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Type: Theses
Title: Intracellular microenvironment responsive nanogels for gene delivery
Author: Zhang, Bingyang
Issue Date: 2015
School/Discipline: School of Chemical Engineering
Abstract: Gene therapy is a modern technology applied by using therapeutic nucleic acids to treat or prevent diseases. The therapeutic nucleic acids can either be expressed to recombinant proteins for disease treatments or correct the genetic mutations in gene therapy for the treatments of various diseases. However, the development of gene therapy is greatly impeded by the limitation of gene delivery systems. Delivery of gene to eukaryotic cells is a multi-step process. Several barriers including cell membrane, nuclear pore complex (NPC) and intracellular enzymes have inhibited the transfection efficiency of gene. Therefore, the exploring of safe and high efficient gene carriers is essential for the development of gene therapy. In this thesis, one of the widely studied cationic polymers, polyehtylenimine (PEI), was employed for modifications in the gene delivery application. High molecular weight PEI (HMW PEI) is able to perform high efficient gene transfection to eukaryotic cells due to its good buffering capacity. However, it also has high cytotoxicity to cells owing to its non-biodegradability and its molecular weight related high positive charge density. On the other hand, low molecular weight PEI (LMW PEI) such as PEI800 shows negligible cytotoxicity to cells, but has low transfection efficiency. In order to reduce the cytotoxicity of PEI-based gene carrier while keep or improve the transfection efficiency, two biodegradable PEI-based gene carriers have been designed and successfully synthesized. The physical and chemical properties of both synthetic carriers were measured. The gene delivery performances of both carriers were also evaluated against Hela and HEK 293 cells. The synthetic biodegradable gene carriers display good gene binding ability, low cytotoxicity and good buffering capacity. In addition, both carriers are able to perform gene transfection with high efficiency.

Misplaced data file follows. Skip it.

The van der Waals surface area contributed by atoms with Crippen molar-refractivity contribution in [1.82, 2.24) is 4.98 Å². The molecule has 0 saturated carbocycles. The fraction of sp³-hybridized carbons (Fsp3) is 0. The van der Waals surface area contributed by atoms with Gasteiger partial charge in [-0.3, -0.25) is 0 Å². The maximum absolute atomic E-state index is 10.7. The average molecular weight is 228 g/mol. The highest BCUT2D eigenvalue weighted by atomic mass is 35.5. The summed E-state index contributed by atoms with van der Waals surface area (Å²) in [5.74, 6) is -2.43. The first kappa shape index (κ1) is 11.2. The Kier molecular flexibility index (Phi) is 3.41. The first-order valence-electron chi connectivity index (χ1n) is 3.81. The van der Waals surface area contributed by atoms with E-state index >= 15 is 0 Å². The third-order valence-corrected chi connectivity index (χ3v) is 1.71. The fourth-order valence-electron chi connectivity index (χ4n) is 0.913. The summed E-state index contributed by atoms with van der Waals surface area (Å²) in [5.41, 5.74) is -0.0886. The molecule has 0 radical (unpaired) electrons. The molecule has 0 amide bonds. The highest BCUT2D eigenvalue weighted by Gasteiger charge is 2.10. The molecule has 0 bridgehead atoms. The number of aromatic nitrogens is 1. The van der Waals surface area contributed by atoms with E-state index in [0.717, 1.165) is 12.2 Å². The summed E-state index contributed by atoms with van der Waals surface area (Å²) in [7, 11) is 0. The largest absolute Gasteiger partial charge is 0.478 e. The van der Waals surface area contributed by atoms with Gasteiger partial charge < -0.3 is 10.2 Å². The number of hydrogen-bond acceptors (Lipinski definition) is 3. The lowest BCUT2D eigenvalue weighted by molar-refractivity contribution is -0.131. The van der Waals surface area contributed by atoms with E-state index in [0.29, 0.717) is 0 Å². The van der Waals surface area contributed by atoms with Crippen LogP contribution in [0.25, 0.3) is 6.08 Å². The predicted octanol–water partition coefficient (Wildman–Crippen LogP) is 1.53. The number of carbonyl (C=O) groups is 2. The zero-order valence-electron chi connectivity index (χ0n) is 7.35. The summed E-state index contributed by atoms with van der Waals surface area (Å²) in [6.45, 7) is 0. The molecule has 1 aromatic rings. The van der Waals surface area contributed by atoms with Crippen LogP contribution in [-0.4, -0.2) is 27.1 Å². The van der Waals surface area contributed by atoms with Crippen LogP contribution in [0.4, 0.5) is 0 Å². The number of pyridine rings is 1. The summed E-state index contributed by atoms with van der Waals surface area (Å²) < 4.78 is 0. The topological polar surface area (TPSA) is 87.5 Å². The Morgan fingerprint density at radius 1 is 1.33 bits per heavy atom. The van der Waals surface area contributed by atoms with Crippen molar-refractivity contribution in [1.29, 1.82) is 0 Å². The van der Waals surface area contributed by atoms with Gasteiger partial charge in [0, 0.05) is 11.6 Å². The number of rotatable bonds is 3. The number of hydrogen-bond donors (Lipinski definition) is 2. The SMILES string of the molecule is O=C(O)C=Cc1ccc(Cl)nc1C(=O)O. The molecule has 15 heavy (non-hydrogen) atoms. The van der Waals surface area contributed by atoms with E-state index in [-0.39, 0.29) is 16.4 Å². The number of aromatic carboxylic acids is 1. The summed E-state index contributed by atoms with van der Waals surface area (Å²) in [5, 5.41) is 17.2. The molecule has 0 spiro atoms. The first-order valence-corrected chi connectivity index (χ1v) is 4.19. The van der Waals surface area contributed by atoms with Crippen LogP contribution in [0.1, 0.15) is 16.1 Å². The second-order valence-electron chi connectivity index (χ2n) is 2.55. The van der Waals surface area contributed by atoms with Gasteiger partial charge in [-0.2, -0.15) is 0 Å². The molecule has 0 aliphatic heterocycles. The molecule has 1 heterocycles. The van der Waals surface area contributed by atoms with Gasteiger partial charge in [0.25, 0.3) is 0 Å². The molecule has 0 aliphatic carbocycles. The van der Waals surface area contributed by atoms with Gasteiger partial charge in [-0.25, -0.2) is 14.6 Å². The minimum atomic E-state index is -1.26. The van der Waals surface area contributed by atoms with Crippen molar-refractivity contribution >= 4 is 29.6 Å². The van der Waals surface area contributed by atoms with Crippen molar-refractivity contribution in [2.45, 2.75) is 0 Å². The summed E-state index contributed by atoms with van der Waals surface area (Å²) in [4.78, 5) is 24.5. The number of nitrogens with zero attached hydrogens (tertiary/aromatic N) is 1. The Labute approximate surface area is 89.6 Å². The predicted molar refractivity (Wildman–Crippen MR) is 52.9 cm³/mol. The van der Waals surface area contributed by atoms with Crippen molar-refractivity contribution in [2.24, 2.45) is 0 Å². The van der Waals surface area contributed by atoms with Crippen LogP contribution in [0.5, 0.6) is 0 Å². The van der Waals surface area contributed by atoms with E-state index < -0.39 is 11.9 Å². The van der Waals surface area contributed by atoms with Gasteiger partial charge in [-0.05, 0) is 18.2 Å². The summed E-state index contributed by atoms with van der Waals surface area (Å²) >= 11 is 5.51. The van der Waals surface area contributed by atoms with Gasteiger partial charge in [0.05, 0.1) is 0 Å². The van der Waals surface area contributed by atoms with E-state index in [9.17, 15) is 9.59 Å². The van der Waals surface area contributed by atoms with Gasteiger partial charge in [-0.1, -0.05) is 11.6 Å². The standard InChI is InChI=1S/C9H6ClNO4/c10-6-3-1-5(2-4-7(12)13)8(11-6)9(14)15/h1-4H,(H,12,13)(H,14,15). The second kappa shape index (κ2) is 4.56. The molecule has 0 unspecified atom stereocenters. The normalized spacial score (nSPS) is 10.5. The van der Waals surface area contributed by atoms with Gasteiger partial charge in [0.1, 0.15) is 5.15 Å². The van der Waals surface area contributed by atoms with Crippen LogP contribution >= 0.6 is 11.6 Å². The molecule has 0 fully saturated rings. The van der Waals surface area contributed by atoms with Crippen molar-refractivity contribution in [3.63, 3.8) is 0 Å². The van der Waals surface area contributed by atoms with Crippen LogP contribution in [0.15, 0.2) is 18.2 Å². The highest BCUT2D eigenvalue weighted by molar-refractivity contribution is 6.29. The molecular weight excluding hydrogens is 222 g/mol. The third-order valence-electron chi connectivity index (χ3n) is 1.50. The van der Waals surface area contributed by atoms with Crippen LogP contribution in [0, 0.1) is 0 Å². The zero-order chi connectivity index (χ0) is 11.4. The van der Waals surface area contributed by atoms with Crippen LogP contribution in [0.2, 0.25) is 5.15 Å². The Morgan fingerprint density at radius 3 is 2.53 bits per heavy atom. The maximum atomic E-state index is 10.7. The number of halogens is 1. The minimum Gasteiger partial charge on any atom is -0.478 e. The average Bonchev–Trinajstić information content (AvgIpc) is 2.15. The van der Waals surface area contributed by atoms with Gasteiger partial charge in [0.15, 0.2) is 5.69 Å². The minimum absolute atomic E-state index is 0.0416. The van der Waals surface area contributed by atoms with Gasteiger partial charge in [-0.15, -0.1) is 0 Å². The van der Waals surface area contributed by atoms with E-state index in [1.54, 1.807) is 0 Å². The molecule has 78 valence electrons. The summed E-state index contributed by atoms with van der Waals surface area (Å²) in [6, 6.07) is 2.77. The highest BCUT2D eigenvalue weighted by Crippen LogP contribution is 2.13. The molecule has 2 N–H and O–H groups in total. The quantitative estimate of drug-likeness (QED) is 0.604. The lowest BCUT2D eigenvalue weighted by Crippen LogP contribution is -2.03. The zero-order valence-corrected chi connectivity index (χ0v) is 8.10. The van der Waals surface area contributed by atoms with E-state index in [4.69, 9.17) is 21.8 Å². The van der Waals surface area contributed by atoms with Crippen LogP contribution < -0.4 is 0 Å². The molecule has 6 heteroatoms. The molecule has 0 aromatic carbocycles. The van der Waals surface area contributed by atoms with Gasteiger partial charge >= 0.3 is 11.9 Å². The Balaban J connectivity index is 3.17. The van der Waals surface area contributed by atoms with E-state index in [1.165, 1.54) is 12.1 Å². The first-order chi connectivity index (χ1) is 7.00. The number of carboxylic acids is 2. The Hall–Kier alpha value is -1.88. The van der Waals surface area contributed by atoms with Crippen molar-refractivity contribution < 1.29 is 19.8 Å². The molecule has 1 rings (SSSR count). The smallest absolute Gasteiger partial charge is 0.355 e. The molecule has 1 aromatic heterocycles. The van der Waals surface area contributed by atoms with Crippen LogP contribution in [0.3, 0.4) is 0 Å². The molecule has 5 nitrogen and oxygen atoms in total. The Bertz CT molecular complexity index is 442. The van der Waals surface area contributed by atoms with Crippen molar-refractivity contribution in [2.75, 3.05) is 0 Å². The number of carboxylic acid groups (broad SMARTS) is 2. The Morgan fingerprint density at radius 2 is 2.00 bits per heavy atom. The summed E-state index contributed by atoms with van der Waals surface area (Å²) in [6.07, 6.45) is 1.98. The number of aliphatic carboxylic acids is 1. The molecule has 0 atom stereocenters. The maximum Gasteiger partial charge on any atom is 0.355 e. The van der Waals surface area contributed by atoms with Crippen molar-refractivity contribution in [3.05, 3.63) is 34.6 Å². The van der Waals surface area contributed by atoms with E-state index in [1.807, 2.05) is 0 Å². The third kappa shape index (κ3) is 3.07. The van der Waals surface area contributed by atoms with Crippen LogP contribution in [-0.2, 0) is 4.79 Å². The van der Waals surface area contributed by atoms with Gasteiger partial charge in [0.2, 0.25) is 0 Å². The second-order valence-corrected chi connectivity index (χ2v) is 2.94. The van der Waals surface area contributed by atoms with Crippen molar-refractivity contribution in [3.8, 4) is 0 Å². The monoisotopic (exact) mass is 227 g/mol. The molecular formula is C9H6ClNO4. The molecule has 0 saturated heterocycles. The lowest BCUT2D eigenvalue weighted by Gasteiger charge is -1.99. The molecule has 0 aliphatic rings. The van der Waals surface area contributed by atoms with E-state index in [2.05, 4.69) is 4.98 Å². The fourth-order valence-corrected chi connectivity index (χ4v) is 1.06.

Advisor: Bi, Jingxiu
Dai, Sheng
Dissertation Note: Thesis (M.Phil.) (Research by Publication) -- University of Adelaide, School of Chemical Engineering, 2015.
Keywords: gene delivery
Provenance: This electronic version is made publicly available by the University of Adelaide in accordance with its open access policy for student theses. Copyright in this thesis remains with the author. This thesis may incorporate third party material which has been used by the author pursuant to Fair Dealing exceptions. If you are the owner of any included third party copyright material you wish to be removed from this electronic version, please complete the take down form located at:
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